6 Comments on “Sometimes you do need to cut down trees

  1. Reblogged this on anthonyvenable110 and commented:
    Interesting how the rabbits are so different, I had no idea there was so much variation between the two species.

      • Your very welcome. In that case, they dont compete with one another then.

      • The degree to which eastern cottontails and New England cottontails compete is uncertain. Biologists believe that their larger eyes and sharper vision lets Eastern cottontails venture farther from protective cover while remaining able to spot and evade predators. Eastern cottontails seem better able to survive in the fragmented habitats of southern New England, including open fields, forest edges, small thickets, and even golf courses and suburban lawns. In many smaller habitat patches, Eastern cottontails have replaced New England cottontails. Eastern cottontails probably do not directly oust New England cottontails from such areas: They may simply be able to survive in habitats that New England cottontails cannot use, and they may be better able to find and occupy new habitats as they become available.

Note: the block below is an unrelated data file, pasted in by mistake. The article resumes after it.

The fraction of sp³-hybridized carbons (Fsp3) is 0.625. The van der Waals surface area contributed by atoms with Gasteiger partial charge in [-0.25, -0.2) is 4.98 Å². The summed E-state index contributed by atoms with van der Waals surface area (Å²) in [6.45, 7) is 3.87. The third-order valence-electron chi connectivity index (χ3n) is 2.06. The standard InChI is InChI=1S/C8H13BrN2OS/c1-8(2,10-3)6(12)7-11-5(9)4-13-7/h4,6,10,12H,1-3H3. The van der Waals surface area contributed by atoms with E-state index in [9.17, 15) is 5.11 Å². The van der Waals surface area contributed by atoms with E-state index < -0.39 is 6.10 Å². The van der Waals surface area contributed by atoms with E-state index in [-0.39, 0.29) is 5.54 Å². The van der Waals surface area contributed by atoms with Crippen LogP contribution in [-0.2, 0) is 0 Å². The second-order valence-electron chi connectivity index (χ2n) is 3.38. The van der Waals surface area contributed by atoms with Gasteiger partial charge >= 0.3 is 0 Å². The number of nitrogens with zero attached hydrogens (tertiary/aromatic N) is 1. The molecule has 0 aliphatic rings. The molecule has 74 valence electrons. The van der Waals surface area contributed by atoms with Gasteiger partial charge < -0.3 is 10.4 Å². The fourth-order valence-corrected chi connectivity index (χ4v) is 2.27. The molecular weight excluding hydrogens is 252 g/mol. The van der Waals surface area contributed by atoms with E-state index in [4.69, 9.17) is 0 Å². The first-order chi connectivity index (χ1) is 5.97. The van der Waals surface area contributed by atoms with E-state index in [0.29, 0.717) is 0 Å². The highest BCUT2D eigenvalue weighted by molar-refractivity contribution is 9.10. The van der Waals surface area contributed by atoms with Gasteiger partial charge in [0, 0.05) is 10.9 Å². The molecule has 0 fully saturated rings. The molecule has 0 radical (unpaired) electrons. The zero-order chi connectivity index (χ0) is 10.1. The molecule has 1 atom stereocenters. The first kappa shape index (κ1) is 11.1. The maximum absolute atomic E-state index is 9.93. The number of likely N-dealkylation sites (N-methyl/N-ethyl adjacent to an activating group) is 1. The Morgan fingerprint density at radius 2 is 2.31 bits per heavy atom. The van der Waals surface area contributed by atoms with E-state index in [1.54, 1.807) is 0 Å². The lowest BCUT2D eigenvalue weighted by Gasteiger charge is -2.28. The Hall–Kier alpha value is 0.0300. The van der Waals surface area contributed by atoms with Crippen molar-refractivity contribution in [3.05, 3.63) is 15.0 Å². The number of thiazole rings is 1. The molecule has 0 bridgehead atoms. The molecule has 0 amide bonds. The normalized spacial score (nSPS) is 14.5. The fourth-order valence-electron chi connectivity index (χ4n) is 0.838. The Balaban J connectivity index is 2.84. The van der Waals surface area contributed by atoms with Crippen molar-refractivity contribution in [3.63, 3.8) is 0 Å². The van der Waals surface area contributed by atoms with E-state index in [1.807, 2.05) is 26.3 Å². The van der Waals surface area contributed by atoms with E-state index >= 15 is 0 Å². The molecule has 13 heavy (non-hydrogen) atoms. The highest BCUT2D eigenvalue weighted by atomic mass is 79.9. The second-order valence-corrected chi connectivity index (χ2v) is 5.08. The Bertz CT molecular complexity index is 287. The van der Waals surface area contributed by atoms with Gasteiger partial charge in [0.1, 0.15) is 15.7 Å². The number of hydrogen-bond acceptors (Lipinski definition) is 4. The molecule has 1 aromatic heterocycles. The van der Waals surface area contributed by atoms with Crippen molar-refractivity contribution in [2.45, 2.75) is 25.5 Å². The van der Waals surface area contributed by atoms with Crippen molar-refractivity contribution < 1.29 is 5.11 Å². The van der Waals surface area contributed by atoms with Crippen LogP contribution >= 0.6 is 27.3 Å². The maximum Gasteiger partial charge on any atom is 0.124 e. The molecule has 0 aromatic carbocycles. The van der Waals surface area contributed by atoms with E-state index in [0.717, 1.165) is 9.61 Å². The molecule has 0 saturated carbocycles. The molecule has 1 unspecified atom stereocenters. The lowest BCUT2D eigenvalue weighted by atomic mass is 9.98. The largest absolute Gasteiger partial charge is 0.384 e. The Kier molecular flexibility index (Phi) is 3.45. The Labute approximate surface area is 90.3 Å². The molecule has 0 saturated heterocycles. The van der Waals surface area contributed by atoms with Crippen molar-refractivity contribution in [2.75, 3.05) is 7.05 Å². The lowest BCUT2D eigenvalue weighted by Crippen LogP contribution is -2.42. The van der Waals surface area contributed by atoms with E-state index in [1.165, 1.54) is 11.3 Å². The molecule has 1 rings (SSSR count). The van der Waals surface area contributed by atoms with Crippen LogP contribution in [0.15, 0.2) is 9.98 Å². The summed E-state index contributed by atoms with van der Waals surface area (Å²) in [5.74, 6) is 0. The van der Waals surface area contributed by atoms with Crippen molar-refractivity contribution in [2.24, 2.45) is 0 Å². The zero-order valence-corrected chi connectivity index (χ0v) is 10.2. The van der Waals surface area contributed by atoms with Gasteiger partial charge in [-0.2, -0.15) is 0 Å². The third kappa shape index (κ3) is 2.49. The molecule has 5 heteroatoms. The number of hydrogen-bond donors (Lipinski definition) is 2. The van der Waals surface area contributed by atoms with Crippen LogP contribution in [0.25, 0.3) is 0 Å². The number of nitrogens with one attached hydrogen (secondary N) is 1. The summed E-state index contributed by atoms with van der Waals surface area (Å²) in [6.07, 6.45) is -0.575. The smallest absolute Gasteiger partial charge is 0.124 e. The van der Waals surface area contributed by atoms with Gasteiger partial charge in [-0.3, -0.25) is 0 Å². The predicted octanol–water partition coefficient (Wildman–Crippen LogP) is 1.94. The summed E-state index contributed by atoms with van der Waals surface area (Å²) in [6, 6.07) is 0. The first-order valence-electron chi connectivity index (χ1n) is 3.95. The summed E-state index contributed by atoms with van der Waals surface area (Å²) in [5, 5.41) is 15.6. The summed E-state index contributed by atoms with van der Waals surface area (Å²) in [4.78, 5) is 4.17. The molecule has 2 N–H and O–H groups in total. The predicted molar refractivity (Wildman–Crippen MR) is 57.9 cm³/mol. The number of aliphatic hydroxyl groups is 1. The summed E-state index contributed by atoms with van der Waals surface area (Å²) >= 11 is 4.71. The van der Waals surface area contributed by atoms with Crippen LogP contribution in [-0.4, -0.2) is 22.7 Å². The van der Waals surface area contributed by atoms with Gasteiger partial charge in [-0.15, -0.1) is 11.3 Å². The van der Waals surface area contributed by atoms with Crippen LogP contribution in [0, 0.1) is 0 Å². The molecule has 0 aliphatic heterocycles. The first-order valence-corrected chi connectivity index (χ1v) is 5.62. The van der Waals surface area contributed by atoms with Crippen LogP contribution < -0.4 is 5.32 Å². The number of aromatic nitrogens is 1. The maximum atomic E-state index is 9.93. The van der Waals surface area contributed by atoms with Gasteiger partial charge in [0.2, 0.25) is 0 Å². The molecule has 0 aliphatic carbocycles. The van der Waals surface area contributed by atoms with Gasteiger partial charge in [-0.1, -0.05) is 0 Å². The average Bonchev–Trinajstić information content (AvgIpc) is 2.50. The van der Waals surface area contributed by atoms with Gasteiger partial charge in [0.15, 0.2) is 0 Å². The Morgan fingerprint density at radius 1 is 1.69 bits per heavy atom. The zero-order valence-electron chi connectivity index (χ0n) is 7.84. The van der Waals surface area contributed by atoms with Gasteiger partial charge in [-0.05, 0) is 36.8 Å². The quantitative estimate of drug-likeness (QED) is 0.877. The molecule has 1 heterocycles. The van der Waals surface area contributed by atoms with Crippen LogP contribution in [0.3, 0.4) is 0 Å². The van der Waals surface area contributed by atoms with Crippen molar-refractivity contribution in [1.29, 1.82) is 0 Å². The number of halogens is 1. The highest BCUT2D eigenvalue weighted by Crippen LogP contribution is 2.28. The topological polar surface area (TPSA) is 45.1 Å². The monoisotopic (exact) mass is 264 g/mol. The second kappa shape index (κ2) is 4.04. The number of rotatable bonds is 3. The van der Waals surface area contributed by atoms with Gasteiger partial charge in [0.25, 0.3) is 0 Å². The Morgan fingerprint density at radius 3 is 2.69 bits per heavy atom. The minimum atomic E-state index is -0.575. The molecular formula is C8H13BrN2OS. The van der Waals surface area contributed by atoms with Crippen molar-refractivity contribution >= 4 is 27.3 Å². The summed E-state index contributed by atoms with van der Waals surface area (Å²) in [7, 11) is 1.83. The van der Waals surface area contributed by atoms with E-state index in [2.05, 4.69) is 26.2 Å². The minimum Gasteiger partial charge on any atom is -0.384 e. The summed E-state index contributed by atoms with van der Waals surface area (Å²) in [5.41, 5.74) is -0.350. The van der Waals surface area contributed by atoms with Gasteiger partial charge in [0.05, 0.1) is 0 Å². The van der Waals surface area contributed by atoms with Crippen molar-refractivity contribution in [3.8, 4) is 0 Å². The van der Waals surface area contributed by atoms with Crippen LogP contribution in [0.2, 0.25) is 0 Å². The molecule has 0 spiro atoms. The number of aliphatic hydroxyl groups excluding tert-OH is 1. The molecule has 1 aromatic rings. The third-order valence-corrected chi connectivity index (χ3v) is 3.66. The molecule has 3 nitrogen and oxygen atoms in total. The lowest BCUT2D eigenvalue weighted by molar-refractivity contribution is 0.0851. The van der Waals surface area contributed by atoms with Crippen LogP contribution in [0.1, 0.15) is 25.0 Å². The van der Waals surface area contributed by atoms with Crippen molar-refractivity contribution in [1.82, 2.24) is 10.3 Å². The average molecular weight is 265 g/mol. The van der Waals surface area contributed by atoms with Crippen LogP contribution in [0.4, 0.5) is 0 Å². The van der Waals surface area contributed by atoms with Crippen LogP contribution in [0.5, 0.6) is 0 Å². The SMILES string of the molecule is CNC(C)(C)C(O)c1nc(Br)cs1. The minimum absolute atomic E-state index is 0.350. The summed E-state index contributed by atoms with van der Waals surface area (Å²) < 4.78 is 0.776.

• Hmm. I notice right across the key bridge from dc there are lots of eastern cottontails over there. The area has like open grassy areas and yards.

      • Hmm. I notice right across the key bridge from dc there are lots of eastern cottontails over there. The area has like open grassy areas and yards.

Leave a Reply

Fill in your details below or click an icon to log in:

WordPress.com Logo

You are commenting using your WordPress.com account. Log Out / Change )

Twitter picture

You are commenting using your Twitter account. Log Out / Change )

Facebook photo

You are commenting using your Facebook account. Log Out / Change )

Google+ photo

You are commenting using your Google+ account. Log Out / Change )

Connecting to %s

%d bloggers like this: